To the shore Krzysiek to the shore, it’s time to slowly summarize. In this article I showed you my path from scraping SELECTs to becoming a Data Engineer. But is the name of the role itself the key here? After reading this text, I would like the answer to be no.

The goal is more important, and data engineering has one (well, maybe not one, but the most important one).

Provide data in such a way that you can take action based on it (and not have to wait a week for the data).

You already know that there are quite a lot of groups or elements of working with data, and even more technologies. In order not to get completely lost in the maze of these elements, it is worth paying attention to the basic things:

Source systems for our project – it is worth knowing their structure and architecture

– Well, I take SELECT * and pack it to the wholesaler…
– 320 attributes in the source table, 300 not used in the source because they bought the product from a box and do not use…
- OK

Effective ways of storing data - tailored to the needs of the project (bear in mind that you do not need all the data all the time, and although storage is relatively cheap, it still generates costs);

– But don’t you worry, storage is cheap
– cost of S3 – $0.023 per GB / month, Glacier – $0.004 per GB / month, we have 50 TB of historical data that we do not query 50 * 1024 * 0.023 – $1177.6 vs 50 * 1024 *0.004 – $204.8, come on $1k from your salary like cheap storage

Knowledge of tools that help you in your work - it’s great that you know how to work with a given tool, and do you also know what problems you may encounter along the way, what can go wrong or what to pay attention to?

– Well, if the server is down, is it my fault? After all, it’s in-memory… it’s supposed to work in memory

Logical and clear ways of data processing - there may be many steps in data processing, but if you cannot clearly determine the path from the source to the final result, something is probably too complicated somewhere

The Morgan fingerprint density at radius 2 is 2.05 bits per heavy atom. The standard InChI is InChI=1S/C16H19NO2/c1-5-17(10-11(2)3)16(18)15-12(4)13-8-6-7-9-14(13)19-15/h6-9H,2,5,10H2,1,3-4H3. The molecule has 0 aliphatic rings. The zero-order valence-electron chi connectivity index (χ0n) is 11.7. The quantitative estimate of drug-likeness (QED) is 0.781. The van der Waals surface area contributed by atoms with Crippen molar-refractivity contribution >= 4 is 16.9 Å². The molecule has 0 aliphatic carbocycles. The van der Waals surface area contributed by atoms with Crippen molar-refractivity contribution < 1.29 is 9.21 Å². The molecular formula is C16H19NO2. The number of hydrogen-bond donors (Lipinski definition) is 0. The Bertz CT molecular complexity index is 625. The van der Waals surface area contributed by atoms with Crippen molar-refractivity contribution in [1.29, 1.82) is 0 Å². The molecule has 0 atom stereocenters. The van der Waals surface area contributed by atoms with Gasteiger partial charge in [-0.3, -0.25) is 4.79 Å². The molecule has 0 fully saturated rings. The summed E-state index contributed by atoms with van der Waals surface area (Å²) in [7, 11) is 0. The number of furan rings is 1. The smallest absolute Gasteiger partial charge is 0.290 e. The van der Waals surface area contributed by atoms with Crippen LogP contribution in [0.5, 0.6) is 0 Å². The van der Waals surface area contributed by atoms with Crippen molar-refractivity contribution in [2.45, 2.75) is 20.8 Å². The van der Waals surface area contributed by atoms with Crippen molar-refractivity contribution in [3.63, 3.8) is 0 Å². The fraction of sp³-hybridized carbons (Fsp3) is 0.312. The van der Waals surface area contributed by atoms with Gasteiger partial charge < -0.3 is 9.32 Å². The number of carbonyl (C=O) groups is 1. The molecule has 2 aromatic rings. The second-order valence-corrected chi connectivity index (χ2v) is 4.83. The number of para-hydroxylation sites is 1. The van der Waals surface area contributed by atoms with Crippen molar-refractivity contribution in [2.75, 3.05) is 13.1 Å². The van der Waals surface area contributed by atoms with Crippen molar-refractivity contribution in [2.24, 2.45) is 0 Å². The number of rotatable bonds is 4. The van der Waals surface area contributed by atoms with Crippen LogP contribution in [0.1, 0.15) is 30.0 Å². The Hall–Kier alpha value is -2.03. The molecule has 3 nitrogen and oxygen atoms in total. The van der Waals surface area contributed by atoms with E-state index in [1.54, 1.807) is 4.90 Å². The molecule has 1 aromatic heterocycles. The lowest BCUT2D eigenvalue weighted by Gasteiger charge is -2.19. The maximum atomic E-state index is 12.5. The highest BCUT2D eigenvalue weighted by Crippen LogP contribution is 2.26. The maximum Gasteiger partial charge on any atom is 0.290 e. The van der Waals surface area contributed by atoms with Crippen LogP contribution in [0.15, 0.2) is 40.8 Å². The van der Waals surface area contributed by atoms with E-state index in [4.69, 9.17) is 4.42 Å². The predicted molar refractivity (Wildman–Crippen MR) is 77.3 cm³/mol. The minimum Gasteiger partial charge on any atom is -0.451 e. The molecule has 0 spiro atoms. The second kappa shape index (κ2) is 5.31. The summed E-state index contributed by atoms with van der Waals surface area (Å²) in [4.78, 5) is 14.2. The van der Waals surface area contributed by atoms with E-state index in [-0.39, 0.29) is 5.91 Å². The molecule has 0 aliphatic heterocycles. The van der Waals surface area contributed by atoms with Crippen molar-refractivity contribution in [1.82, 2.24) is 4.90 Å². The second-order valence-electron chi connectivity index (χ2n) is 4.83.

– Well, you see, we take it from the source. Next we have tool A for the “staging” layer. Then the transformation in the procedure, we continue to load data into the BI tool. There are 2 transformations and there is this graph
– Hmm .. so how is this metric Month to Month Sales Difference calculated?
– Well, I told you…

Working with data is most often about working in a team - an egoistic approach to work may be good for a short while. However, as a team, we are preparing for a marathon;

– I’ll write Huehue here, a quick script in Go, I’ve always wanted to learn.
– Andrzej, who wrote this script for loading data into a slowly variable dimension in Go? There is some error and nothing is known about it…

Knowledge of how your tools and processes work and the quality of data at each stage;

– Why do I have the value Poland in the Region field 6 times and each element looks different?
– Well… this data came from the source…

Analytics, thanks to which you do not have to wonder whether the results are correct and check them in other systems;

– Total sales for the last quarter are $100,000. Team B’s tool says $96,699, so wait, do you have other data?

This much (or as much) as an answer to the question of what data engineering is. I hope you found this interesting, and if you have any questions, please leave them in a comment below.